Eeny, meeny, miny, moe. How understanding indexes can take the guesswork out of genetic selection.
by Julie Ainsworth
Dairy Records & Consulting Coordinator
Aside from the obvious goal of generating a pregnancy, what else do you want from the genetics you buy? Are you looking to increase milk production, improve solids, reduce mastitis, better calving ease or fertility, make smaller cows, etc?
Since you seldom select genetics to accomplish a single goal, using a genetic index can be a great option. But even indexes can be a bit confusing as the number available continues to grow, as well as what they focus on.
So, where should you start to determine the best index to improve the long-term profitability of your herd? I’d suggest starting with a key question: What causes cows to leave your herd?
While the answer will likely vary from herd to herd, in most cases it boils down to reproductive failure, mastitis, low production, and lameness. Realize that low production is often caused by one of the other reasons or a different health challenge.
For which reasons do animals most often leave your herd? Once you know that, it’s easier to understand which index is best for your herd. Keep in mind, though, that for genetics to reach their full potential, a good environment for cows and calves to thrive on is mandatory.
Consensus on what is most important in selection indexes remains elusive, but they do allow information on many different traits to be combined into one index for genetic ranking. Over the years, much of the emphasis in indexes has changed from yield traits to fertility, health, and fitness traits. This has been brought about by the change in production economics and a shift to keeping more older cows in the herd, allowing fewer heifers to be raised.
Genetics typically account for only 1 percent of farm expenses, but dramatically influence your herd’s future through longevity and production. Using genetic indexes can help you get the most bang for your buck and simplify your genetic-selection process. However, to make it even easier and more effective, ask us for help. Based on your milk market and future plans, CentralStar Consultants can develop mating recommendations to meet inventory needs and achieve your genetic goals.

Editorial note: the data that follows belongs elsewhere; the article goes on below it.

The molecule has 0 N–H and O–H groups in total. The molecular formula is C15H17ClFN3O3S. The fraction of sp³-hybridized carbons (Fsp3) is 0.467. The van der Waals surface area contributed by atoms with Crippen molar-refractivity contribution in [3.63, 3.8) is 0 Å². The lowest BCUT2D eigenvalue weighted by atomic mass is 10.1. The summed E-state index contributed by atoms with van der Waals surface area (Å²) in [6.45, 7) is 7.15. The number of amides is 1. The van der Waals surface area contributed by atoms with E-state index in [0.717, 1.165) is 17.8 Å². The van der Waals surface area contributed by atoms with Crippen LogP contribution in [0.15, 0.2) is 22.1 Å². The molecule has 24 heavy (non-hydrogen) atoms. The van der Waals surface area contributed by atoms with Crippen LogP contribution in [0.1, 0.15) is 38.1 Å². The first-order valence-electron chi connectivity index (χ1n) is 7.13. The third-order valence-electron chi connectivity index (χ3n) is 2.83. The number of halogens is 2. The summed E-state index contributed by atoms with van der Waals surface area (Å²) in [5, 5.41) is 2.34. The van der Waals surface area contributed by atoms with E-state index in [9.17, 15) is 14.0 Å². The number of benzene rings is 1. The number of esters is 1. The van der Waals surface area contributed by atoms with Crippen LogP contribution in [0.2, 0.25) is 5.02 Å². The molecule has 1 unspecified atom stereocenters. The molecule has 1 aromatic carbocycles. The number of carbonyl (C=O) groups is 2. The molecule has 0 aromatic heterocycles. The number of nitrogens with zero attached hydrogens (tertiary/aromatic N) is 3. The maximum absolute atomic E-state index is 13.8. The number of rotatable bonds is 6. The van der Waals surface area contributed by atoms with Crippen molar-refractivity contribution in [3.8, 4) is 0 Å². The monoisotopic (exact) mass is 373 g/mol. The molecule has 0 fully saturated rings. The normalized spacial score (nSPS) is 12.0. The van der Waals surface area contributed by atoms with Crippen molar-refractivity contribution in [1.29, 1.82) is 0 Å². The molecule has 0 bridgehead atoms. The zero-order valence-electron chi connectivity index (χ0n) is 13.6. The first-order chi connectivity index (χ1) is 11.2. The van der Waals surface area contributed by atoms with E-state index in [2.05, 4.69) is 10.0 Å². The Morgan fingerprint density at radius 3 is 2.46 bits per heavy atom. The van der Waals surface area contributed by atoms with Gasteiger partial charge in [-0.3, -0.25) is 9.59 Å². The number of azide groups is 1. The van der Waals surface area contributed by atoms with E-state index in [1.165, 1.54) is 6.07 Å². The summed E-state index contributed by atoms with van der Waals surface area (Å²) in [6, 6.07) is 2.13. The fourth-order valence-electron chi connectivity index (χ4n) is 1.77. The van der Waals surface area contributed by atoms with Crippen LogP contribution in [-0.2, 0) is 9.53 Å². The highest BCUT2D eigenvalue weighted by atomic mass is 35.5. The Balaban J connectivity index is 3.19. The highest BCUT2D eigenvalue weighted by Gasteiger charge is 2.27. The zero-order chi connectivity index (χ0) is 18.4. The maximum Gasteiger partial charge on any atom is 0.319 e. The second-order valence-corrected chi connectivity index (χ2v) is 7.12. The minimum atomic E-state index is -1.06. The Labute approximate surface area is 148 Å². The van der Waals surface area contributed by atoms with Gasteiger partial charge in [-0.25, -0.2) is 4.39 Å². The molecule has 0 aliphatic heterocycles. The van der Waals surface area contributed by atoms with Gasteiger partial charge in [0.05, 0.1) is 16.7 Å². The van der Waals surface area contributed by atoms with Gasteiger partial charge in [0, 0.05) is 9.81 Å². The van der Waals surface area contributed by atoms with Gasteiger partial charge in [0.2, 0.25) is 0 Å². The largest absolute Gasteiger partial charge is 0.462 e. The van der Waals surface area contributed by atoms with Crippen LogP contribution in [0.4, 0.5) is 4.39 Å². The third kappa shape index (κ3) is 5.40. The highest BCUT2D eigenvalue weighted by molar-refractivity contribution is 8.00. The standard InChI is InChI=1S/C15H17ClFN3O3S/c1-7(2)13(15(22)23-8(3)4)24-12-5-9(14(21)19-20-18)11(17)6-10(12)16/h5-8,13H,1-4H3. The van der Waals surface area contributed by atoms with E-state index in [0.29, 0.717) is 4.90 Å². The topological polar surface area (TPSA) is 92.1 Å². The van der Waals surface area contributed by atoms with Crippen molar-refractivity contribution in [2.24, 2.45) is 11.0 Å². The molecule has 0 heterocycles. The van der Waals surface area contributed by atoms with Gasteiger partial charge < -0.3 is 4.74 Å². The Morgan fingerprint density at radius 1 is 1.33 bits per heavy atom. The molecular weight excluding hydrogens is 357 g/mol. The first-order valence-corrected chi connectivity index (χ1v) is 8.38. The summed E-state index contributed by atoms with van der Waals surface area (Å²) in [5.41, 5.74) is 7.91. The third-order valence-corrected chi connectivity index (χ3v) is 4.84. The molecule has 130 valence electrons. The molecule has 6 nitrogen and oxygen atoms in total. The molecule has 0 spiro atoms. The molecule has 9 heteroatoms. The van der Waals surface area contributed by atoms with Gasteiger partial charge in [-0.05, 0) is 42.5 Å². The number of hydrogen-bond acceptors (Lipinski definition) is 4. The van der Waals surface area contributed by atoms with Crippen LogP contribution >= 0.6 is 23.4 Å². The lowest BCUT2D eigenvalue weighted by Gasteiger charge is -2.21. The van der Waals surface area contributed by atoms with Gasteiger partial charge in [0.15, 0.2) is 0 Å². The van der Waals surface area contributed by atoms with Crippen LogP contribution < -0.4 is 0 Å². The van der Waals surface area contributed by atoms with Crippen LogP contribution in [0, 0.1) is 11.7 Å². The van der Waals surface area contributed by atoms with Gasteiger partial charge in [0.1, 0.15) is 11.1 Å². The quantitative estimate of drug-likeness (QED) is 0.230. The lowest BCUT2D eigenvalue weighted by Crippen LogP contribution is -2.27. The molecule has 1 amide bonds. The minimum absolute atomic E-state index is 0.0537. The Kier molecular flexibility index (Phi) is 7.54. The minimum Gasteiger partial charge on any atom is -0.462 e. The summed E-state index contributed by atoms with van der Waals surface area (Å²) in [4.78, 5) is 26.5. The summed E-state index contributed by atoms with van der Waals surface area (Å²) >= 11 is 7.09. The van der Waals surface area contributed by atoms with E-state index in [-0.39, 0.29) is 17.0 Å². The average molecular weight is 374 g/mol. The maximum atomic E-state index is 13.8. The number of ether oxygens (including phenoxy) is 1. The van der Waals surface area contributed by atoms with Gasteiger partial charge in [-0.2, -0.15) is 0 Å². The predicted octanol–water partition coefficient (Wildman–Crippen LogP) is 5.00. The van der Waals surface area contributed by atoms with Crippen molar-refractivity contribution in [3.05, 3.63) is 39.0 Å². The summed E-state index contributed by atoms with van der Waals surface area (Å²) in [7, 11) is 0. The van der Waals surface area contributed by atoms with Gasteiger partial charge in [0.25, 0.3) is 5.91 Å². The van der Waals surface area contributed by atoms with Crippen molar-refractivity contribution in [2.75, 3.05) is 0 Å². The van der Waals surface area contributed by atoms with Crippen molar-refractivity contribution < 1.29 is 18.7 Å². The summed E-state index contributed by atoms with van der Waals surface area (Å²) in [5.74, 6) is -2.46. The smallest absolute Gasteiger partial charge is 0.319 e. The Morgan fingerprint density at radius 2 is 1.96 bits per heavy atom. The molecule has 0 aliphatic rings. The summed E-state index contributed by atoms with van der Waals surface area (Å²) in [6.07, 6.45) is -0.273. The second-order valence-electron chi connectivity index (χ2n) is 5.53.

Which index(s) work best when you say …
SCC is high, we’re treating too many cows for mastitis.
The indexes that emphasize mastitis resistance the most are DWP$ and Select Sires proprietary HHP$ index. Along with mastitis resistance, HHP$ places some selection on udders, specifically udder depth and teat size and rear placement, which should help prevent mastitis.
We lose too many cows from reproductive failure.
TPI, DWP$, and HHP$ offer the highest emphasis for fertility. These indexes will allow you to breed for more fertile cows and cutdown the number of cows leaving for reproductive failure in the future.
Our herd has more lame cows than we should.
Lameness would fall under the category of “other cow health.” The hands-down winners on that would be NM$, CM$, DWP$, and HHP$. Lameness is lumped in with other health traits (also important), so it is more difficult to see the emphasis it receives.
Big cows don’t fit well in our facilities.
The indexes that put the greatest negative weight on large cows would be NM$, CM$, and DWP$.
I want more total pounds of fat and protein.
The indexes that put the most emphasis on combined fat and protein would be TPI, NM$, and CM$. The most emphasis that any of the indexes put on milk is 1-2 percent. Over the years, less emphasis has been placed on the production of pounds of milk, because across the country, we are sending less fluid and more solids off the farm.
I want cows that calve easily and unassisted.
All indexes put some emphasis on calving ability to the tune of 1-3 percent.
Type is still important to me.
TPI wins the race here.
Calf health is a challenge.
DWP$ is the only index that places significant emphasis on calf health and would be the go-to index to improve calf immunity.